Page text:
Monday, November 16, 2009

Right Place, Right Time, Right People

Sometimes we try to push things. Rightly so, in some cases: we need to get things done. Sometimes, though, everything in it's own time and place.

I've not ever been much for spindle spinning. But soon, in a year or so, I will be somewhere very far away for a period of time, working on a project for which I would like to spin. I do not plan to ship my wheel, nor do I plan to buy one while there. I might be able to borrow one, but I have not investigated that. A spindle is the portable answer.

I started serious spindle investigation when I was at Olds College this past June. Two of my suite-mates were teachers in the Master Certificate Program, and we talked spindle spinning. They showed me a few things. I told them what kind of yarn I would be spinning, and they marched me down to a vendor booth where I bought a spindle and some wool:

spider spindle

I practiced a bit. It was not hard to do, I just needed to practice. And a few tips, encouragement and advice from a Blue Duck (Ravelry link).

Then, several things coincided. We were at SOAR, and Deb had a Mongold spindle:
Mongold spindle

Heavy, durable for travel, no longer available, and not wood (there is a restriction against bringing wood products into Australia. I did not know if a spindle would be confiscated, so I planned to buy one there, just in case).

Deb handed me her spindle. A gift, she said. I could have it. Perfect! I even had wool with me to practice with: Cotswold. I practiced. I'm getting better at it.

In my new-found pleasure at using a spindle, I bought another, smaller one:

loki spindle

It's wood, though, and thus not Australia-bound. It is the right weight and size to spin the wool/silk blend given to me by Sirley and Penny from Lambspun. Perfect again!

You know, having been sickly and puny for the last 10 days (two weeks??) has allowed me to sit and stare, practice spinning, and also read:

abby's book

Lovely advice, history, photos, and spindles on every page. It has helped me in this learning process, and came at a perfect time for me, right now, with the time to slow down and perfect a slower method of spinning. Also, it's just a nice read.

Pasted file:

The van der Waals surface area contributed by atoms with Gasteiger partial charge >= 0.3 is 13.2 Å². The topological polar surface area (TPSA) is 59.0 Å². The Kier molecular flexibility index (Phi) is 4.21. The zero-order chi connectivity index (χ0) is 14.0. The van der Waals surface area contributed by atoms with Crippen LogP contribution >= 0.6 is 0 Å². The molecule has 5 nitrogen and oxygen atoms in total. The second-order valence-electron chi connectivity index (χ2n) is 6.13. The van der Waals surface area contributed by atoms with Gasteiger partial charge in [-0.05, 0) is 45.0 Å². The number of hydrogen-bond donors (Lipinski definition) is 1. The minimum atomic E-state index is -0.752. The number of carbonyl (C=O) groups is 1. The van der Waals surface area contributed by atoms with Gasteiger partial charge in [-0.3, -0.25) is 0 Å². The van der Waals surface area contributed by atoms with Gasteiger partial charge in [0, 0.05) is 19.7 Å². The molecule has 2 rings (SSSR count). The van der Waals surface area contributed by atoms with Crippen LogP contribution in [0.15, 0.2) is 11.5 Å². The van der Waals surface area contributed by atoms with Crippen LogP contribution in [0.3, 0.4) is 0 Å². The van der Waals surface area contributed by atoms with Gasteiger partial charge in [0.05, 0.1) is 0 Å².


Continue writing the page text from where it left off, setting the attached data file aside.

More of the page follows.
I am not planning to give up wheel spinning. I do love that this path to learning spindle spinning has involved so many people who could help, give advice, help me find the perfect tools, and even provide me with the perfect tools. And no one ever stared, shocked with dismay, when I told them I wasn't much of a spindle spinner. They just helped.

5 Comments:

Blogger Lynn said...

Oh, that looks like fun! And mind-stretching as well! It'll be interesting to see how spinning on a spindle rather than a wheel changes your creative process, if it does at all.

1:24 PM  
Blogger Anne said...

Oh, noes... The SOAR crud lasted that long?

Holy mackerel, that place looks amazing. Congrats!

7:29 PM  
Blogger Delighted Hands said...

Oh, they are easy to fall in love wieth and collect, aren't they!!! I, too, came to the spindle after spinning on the wheel forever-nice compliment to your spinning skills.

5:02 AM  
Blogger Deanna said...

I'm so sorry you've been feeling puny. I can sympathize, since I've been puny the last couple of weeks, too. :-/

Very cool idea to take up spindle spinning for the trip. I really enjoy spindle spinning - my favorite is a tiny brass one for cotton. Haven't seen the new book - does she include that wonderful quote about spindles from her father "Slower by the minute, faster by the week."
Oh, and also, Ruth MacGregor's little booklet on spinning silk on a spindle is lovely, too. Her web site is www.spinningforth.com.

Got your new book and LOVE it! Congrats on creating such a beautiful and inspirational and informative resource!

9:28 AM  
Blogger Charlene said...

They will let you in with a spindle, since it's a finished wood product which you will have owned for some time.

The second last time I visited was after my brother had just had his second daughter, so I wanted to bribg my nieces the ingenious fold-up wooden doll-house that my father had made my daughter, and I didn;t even consider that it might have been a problem until we landed and I kept passing every more terrifying signs about the Prohibition of Wood, illustrated with really nasty-looking carved masks.

They had a quick look (undid an inch of the bubble-wrap covering) , asked what it was made of ("ummm, wood"), how long I'd had it ("16 years") and let me in.

You could happily bring ALL your spindles, I should think.

5:52 AM  

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